Aviation regulator has extended the validity of pilot licences by 45 days, giving a relief to airlines whose aviators do not have up-to-date permits. This comes as Kenya Airways plans to have its pilots undergo proficiency test in Amsterdam over the next three months.
The Kenya Civil Aviation Authority (KCAA) Director General Gilbert Kibe told Shipping and Logistics that after the extension lapses, all pilots must have current permits.
Mr Kibe said the move has been necessitated by the Covid-19 pandemic, which made it difficult for most of the pilots to undergo proficiency test, especially for some of the aircraft such as Embraer 190, where pilots are trained outside the country.
Kenya does not have a simulator for Embraer 190 aircraft and local pilots are trained in either Johannesburg or Amsterdam.
The Kenya Airways Chief Executive Officer Allan Kilavuka said majority of its pilots who operate Embraer 190 would have to undergo proficiency test in order to make their licences current.
“We have a few ones who are still current and who can continue flying but for majority of them we will need to find means of bringing them to currency,” said Mr Kilavuka (Left).
Pilots normally undergo proficiency training after sometime to keep their Commercial Pilot License (CPL) current and enable them to fly without posing risk to passengers.
Proficiency tests, which are done every six months, are meant to demonstrate competence of the pilot and affirm information given to the regulator, the Kenya Civil Aviation Authority (KCAA).
The pilots’ training in South Africa or Netherlands has been restricted by closure of the airspace thanks to the Covid-19 pandemic.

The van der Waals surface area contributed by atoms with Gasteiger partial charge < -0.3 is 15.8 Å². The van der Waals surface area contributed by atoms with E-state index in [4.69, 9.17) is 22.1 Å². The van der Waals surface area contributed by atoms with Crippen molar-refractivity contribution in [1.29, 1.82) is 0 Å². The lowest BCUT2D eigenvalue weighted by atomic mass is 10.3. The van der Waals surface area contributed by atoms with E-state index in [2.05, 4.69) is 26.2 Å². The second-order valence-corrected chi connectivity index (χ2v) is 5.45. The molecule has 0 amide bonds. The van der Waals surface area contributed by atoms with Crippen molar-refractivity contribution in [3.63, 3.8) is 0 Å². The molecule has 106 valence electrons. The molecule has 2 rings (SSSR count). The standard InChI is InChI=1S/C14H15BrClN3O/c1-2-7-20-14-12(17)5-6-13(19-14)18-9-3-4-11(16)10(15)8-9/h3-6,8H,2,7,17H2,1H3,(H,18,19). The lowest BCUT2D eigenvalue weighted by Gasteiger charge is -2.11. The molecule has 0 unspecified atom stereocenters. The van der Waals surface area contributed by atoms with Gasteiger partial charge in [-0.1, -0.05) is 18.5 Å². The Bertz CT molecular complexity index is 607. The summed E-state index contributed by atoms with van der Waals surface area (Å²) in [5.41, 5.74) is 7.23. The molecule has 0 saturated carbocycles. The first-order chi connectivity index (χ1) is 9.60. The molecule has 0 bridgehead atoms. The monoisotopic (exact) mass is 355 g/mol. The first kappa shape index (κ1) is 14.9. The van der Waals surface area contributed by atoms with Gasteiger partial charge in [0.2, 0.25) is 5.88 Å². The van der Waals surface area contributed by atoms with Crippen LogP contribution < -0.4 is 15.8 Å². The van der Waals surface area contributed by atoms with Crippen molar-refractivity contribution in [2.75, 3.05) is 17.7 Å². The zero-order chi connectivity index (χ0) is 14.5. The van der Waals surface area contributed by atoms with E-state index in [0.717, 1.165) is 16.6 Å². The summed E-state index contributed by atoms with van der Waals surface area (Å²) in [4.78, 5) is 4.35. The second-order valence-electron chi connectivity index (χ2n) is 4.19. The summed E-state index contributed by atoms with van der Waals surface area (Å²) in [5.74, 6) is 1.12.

President Uhuru Kenyatta eased restrictions last week allowing the carrier to start domestic flights today while international flights are slated for August 1.
KQ mainly uses Embraer 190 on domestic and regional routes.
Mr Kilavuka said they had negotiated with KCAA on alternative proficiency scoring, adding that they were given necessary extension after categorising the risks involved to ensure their pilots remain current and can fly safely.
He, however, said that they would not allow crew members with limited hours in flying to operate once the skies open.
“We will not allow those that have not had sufficient hours to continue operating but we are looking out to ensure that Embraer pilots can get alternative means of certification so that they can get flying once we resume operations,” he said.
Mr Kibe said the move to extend the licences is a global practice and does not compromise on the safety of the passengers.
There have been fears that KQ could face service disruptions when they resume flying.
However, Mr Kilavuka said they would have enough pilots for the domestic flights as each of the crew member would only be required to conduct a single flight in a month.